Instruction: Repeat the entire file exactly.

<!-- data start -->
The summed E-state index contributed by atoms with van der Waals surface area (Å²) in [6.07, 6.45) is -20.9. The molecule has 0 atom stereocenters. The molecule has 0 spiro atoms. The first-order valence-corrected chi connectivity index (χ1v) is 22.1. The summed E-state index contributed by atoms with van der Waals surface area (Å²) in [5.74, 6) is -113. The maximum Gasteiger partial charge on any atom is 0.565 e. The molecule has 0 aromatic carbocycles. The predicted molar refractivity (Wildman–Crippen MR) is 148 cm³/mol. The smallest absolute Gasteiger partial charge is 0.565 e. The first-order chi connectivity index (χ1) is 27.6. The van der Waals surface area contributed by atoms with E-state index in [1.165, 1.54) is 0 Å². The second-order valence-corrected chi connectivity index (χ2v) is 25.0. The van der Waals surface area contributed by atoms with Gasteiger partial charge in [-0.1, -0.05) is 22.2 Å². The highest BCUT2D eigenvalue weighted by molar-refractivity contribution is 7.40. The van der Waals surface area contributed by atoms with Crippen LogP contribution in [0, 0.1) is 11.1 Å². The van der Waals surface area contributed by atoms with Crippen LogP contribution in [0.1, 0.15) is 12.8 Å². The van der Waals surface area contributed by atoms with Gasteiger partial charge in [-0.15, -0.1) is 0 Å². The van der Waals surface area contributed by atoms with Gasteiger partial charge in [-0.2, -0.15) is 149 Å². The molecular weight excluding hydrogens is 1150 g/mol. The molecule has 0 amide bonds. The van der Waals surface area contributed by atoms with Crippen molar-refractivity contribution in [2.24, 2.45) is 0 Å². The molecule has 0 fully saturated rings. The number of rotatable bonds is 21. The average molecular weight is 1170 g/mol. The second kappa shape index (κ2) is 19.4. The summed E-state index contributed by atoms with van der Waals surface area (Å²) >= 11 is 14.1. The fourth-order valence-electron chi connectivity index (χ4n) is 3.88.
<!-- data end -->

The summed E-state index contributed by atoms with van der Waals surface area (Å²) in [6.07, 6.45) is -20.9. The molecule has 0 atom stereocenters. The molecule has 0 spiro atoms. The first-order valence-corrected chi connectivity index (χ1v) is 22.1. The summed E-state index contributed by atoms with van der Waals surface area (Å²) in [5.74, 6) is -113. The maximum Gasteiger partial charge on any atom is 0.565 e. The molecule has 0 aromatic carbocycles. The predicted molar refractivity (Wildman–Crippen MR) is 148 cm³/mol. The smallest absolute Gasteiger partial charge is 0.565 e. The first-order chi connectivity index (χ1) is 27.6. The van der Waals surface area contributed by atoms with E-state index in [1.165, 1.54) is 0 Å². The second-order valence-corrected chi connectivity index (χ2v) is 25.0. The van der Waals surface area contributed by atoms with Gasteiger partial charge in [-0.1, -0.05) is 22.2 Å². The highest BCUT2D eigenvalue weighted by molar-refractivity contribution is 7.40. The van der Waals surface area contributed by atoms with Crippen LogP contribution in [0, 0.1) is 11.1 Å². The van der Waals surface area contributed by atoms with Crippen LogP contribution in [0.1, 0.15) is 12.8 Å². The van der Waals surface area contributed by atoms with Gasteiger partial charge in [-0.15, -0.1) is 0 Å². The van der Waals surface area contributed by atoms with Gasteiger partial charge in [-0.2, -0.15) is 149 Å². The molecular weight excluding hydrogens is 1150 g/mol. The molecule has 0 amide bonds. The van der Waals surface area contributed by atoms with Crippen molar-refractivity contribution in [2.24, 2.45) is 0 Å². The molecule has 0 fully saturated rings. The number of rotatable bonds is 21. The average molecular weight is 1170 g/mol. The second kappa shape index (κ2) is 19.4. The summed E-state index contributed by atoms with van der Waals surface area (Å²) >= 11 is 14.1. The fourth-order valence-electron chi connectivity index (χ4n) is 3.88.